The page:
Twenty AAs per ear on both ears were evaluated. International agreement on nomenclature and function of AAs is continuously evolving. For this study, anatomic maps were based on the World Federation of Acupuncture-Moxibustion Societies (WFAS) and Dr Terry Oleson's revised World Health Organization (WHO) system and published nomenclature, with the noted origin of terminology if differs between European and Traditional Chinese Medicine (TCM) (16,32). It is important to note that while the AAs are often named for a body part or function, this is based on historical experience rather than evidence. There were two groups of AAs included: the gastrointestinal-related AAs (GIAA), which included AAs recommended for or hypothesized to be associated with the gastrointestinal system, pain, and/or anxiety disorders (16,33) and control AAs (CAA), hypothesized not to be associated with these conditions. The AAs and their proposed functions can be found in Table 1.

TABLE 1 - Anatomic location and attributed function of each auricular acupoint (AA) used in auricular assessment (16,22,32)
Auricular acupoint Origin Zone (WFAS/WHO) Reported function
 Abdomen TCM/EU AH9/AH11 Diminishes abdominal pain, lumbar pain, and hernias
 Cingulate gyrus EU CO18/IT1 Part of limbic system, can treat chronic pain and improve emotional suffering and memory
 Constipation TCM TF3/TF3 Alleviates constipation and indigestion
 Esophagus TCM/EU CO2/IC7 Represents the esophagus, can treat acid reflux, indigestion, issues with swallowing, and sore throats
 Large intestine TCM/EU CO7/SC3+4 Represents the large intestine, alleviates diarrhea, constipation, colitis, hemorrhoids, or enteritis
 Master cerebral TCM/EU LO4/LO1 Represents prefrontal and part of cerebral cortex. Decreases anxiety, fear, and psychosomatic disorders, can help with sleep and memory
 Point zero prime 2 TCM/EU HX1/CR2 Center of auricle, helps with whole body homeostasis, energy, brain, and hormone balance
 Psycho-somatic EU HX4+5/HX4+5 Helps with psychological disorders, facilitates remembering repressed memories and experiences
 San Jiao TCM CO15/IC1 Treats diseases of internal organs and endocrine glands, including circulatory (regulates water circulation and fluid distribution) and respiratory systems and thermoregulation. Alleviates indigestion, anemia, hepatitis, constipation, and edema
 Small intestine/omega 1 TCM/EU CO6/SC2 Represents the small intestine, alleviates indigestion, bloating, diarrhea, and malnutrition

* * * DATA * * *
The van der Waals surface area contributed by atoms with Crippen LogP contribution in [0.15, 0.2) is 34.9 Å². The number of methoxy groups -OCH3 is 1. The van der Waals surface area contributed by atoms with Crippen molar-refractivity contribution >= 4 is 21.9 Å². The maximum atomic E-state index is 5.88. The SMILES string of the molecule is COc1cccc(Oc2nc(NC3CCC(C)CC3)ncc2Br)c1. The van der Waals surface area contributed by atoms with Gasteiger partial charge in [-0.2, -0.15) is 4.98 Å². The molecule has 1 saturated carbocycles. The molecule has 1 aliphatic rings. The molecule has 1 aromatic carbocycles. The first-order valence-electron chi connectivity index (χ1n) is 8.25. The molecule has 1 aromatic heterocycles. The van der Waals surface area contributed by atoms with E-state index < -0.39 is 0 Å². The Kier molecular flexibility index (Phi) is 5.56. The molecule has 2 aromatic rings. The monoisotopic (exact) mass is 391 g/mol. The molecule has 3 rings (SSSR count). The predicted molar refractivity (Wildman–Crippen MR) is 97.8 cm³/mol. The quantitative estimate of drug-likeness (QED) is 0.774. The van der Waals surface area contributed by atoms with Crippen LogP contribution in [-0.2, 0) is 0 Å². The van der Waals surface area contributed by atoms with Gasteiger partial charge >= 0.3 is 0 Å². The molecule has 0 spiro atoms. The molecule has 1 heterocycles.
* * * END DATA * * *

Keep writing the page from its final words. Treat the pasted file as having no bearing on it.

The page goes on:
Stomach TCM/EU CO4/CR1 Represents the stomach, regulates appetite, and alleviates diarrhea, indigestion, nausea, gastritis. Also alleviates headaches and stress
 Thalamus TCM/EU AT4/CW2+IC4 Functions related to brain diencephalon, relay of sensory information and regulation of autonomic system and endocrine glands. Regulates over excitation of neurons, helps with chronic pain and anxiety
 Tranquilizer TCM/EU TG2/TG2 Helps with relaxation and/or sedation, anxiety, stress, and hypertension
 Ankle TCM AH1+2/AH17 Diminishes ankle pain or injury
 Bladder TCM/EU CO9/SC5 Infections or conditions affiliated with bladder and urinary tract
 External nose TCM TG1/TG3 Helps with damage to external nose, such as fracture or sunburn
 Face TCM/EU LO6/LO5 Diminishes facial spasms, tics, and acne
 Finger TCM/EU Diminishes pain, swelling, and arthritis of the finger
 Omega 2 EU HX6/HX6 Alleviates somatic stress, pain and inflammation relief for the limbs
 Thoracic spine TCM AH11/AH9 Alleviates back and shoulder pain
Anatomic zone locations are presented according to the World Federation of Acupuncture-Moxibustion Societies (WFAS) and Dr Terry Oleson's revised World Health Organization (WHO) system.CAA = control AA hypothesized not to be associated with FAPD; EU = European; GIAA = AA hypothesized to be associated with functional abdominal pain disorders; TCM = Traditional Chinese Medicine.

Study Visit

All surveys were completed by participants, with the aid of a guardian if under 18 years of age, on an encrypted tablet. The pre-assessment survey included demographics, current abdominal pain score using a visual analogue pain scale, Bristol stool scale (34), anxiety and depression screening, interest in acutherapy, and for the FAPD group, the Rome IV questionnaire (30). Anxiety and depression scores were assessed in all participants on a Likert scale from 1 to 5 with 1 equal to never have anxiety/depression and 5 equal to always have anxiety/depression.